Many thanks for an important study. It raises the question if a distinction between Reactive Attachment Disorder and autism based on the presumed aetiology can be sustained. The genetic aetiology of autism spectrum conditions was established on the impressive difference in concordance rates between MZ and DZ twins but there are epigenetic mechanisms which could explain this difference. MZ twins have exactly equal biochemical exposures before conception (preconception environment) whereas DZ twins do not. A number of environmental exposures in prior generations are associated with autism (Magdelena 2020, Golding 2021). A huge study of the MSSNG database finds a genetic cause involving different 134 genes in only 14% of autistic individuals (Trost 2023). What then is being acquired or inherited? If the answer is early childhood stress, the rise in autism need not be spurious.

  • Will there be sufficient person-power for this growing population?

    Great work Nicki. I have long argued the need for more paediatric respirologists to service this expanding population. There is a shortage of pediatric pulmonologists [sic] in the USA and most in practice are graying. Now we have data to support this argument. Of greater concern is the (lack of) availability of home nursing support, placing tremendous stress on family. In part due to the “mass resignation” arising during and after the pandemic, there is critical shortage of trained personnel to care for such children in their homes. We have been forced to start weaning patients from mechanical ventilatory support – chiefly those with chronic lung disease of prematurity – while they are still hospitalized before initial NICU discharge. Indeed, we may have our first decannulation of one such child in the next few months! Thank you for undertaking this study and reporting the trend we all foresaw.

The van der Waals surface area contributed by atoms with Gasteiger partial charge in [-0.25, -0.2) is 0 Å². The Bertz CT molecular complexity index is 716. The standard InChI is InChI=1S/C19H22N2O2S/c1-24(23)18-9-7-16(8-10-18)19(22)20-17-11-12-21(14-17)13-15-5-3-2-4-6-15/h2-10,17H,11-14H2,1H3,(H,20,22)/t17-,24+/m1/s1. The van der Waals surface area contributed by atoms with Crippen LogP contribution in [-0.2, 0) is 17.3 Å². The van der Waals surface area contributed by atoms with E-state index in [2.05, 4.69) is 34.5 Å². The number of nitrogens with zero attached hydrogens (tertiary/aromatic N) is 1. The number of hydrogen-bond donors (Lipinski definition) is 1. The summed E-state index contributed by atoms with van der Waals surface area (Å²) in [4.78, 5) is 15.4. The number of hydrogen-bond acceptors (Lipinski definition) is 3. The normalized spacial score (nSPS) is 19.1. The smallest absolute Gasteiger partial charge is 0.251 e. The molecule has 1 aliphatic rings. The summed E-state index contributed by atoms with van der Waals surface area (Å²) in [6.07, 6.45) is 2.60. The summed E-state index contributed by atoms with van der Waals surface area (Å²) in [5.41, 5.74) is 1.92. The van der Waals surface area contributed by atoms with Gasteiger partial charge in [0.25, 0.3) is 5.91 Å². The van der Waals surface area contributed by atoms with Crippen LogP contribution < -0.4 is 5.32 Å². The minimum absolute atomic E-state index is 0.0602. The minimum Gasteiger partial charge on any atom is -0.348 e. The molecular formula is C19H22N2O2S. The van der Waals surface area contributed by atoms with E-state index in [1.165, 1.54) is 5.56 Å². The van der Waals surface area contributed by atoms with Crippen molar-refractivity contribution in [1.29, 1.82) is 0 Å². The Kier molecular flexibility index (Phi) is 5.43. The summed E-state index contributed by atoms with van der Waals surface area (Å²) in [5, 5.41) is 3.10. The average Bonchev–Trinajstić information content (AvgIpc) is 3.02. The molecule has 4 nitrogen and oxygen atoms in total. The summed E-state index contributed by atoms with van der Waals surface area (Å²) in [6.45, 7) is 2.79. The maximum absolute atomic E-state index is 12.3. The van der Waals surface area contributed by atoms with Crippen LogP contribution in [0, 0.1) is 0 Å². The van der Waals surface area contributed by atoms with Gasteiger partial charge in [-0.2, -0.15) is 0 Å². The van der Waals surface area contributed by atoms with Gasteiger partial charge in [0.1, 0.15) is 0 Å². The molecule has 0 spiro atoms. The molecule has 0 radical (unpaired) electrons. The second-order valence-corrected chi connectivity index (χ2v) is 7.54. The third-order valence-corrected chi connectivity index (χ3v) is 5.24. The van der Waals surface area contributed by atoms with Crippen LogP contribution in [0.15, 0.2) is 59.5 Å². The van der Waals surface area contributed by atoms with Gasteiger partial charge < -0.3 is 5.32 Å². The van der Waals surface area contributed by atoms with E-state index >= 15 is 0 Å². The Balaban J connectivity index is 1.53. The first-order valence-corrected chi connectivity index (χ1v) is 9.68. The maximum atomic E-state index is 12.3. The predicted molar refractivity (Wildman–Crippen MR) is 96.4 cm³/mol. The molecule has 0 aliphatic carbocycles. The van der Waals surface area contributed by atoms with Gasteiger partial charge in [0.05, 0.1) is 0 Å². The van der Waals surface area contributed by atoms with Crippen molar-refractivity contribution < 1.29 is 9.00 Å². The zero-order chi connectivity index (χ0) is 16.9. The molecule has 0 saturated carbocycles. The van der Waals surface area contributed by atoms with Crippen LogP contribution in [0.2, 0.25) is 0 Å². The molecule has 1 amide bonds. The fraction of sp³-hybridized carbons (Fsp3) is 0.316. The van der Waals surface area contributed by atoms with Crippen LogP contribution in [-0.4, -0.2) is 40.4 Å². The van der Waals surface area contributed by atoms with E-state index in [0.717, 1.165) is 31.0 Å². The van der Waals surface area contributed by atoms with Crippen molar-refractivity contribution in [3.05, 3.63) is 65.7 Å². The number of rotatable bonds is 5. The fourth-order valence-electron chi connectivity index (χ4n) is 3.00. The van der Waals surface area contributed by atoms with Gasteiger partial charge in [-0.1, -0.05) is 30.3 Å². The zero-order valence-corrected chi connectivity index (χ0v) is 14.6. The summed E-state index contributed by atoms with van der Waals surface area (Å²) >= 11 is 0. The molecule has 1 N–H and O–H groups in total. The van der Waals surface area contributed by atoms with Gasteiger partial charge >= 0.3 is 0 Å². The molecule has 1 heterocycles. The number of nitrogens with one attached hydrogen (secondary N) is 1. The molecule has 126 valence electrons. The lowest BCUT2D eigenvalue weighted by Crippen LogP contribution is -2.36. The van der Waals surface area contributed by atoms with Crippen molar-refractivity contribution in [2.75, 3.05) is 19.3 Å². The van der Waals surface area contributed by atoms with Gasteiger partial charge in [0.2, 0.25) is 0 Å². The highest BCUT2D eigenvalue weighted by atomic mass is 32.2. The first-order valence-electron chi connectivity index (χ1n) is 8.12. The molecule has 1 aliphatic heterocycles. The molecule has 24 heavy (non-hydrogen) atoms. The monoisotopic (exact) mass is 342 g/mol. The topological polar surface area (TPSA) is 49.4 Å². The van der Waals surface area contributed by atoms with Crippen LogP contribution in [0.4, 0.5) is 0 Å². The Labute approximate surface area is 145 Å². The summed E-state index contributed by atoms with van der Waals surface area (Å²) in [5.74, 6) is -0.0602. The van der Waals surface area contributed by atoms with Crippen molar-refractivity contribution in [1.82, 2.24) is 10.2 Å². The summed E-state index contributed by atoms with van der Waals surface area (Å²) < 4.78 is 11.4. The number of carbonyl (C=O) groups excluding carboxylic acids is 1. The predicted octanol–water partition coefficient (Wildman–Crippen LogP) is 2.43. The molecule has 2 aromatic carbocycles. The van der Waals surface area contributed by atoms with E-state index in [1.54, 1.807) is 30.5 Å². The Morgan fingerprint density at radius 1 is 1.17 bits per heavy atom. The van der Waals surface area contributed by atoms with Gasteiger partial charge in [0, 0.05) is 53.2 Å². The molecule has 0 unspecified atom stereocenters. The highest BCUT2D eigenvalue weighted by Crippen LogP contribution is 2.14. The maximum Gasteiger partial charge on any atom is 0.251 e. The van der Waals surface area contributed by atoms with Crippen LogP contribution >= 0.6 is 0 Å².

• Is self assessment the way forward in general paediatric clinics?

    Pubertal staging is rarely needed in a general paediatric clinic and I wonder if there is a way to avoid the difficult issues in examining older children and young people.
    I think the issues around chaperones are complex, as a male doctor, male patients often do not want a female nurse as a chaperone and on the whole peri-pubertal girls do not want to be examined at all by a male doctor.
    My strategy, when needed, is therefore to ask older children and young people to let me know what they think their pubertal stage is - testicular size can be self-assessed using a standard orchidometer, all other changes can be described with reference to standard drawings from a growth chart.
    I realise this is not evidence based practice but wonder if there is the possibility of a trial to compare paediatrician-assessed as opposed to self-assessed staging in non-specialist clinics?

  • Predictors of cerebral oedema in DKA management

    Dear authors, the article made for some interesting reading especially as the current DKA ICP recommended by BSPED has now been in force for almost 2 years. It provides some perspective on whether the difference in liberalized vs conservative management is clinically significant or otherwise. Our question relates to whether the authors found any data in the studies regarding change in osmolarity / rate of rise of sodium which are early predictors for risk of cerebral oedema.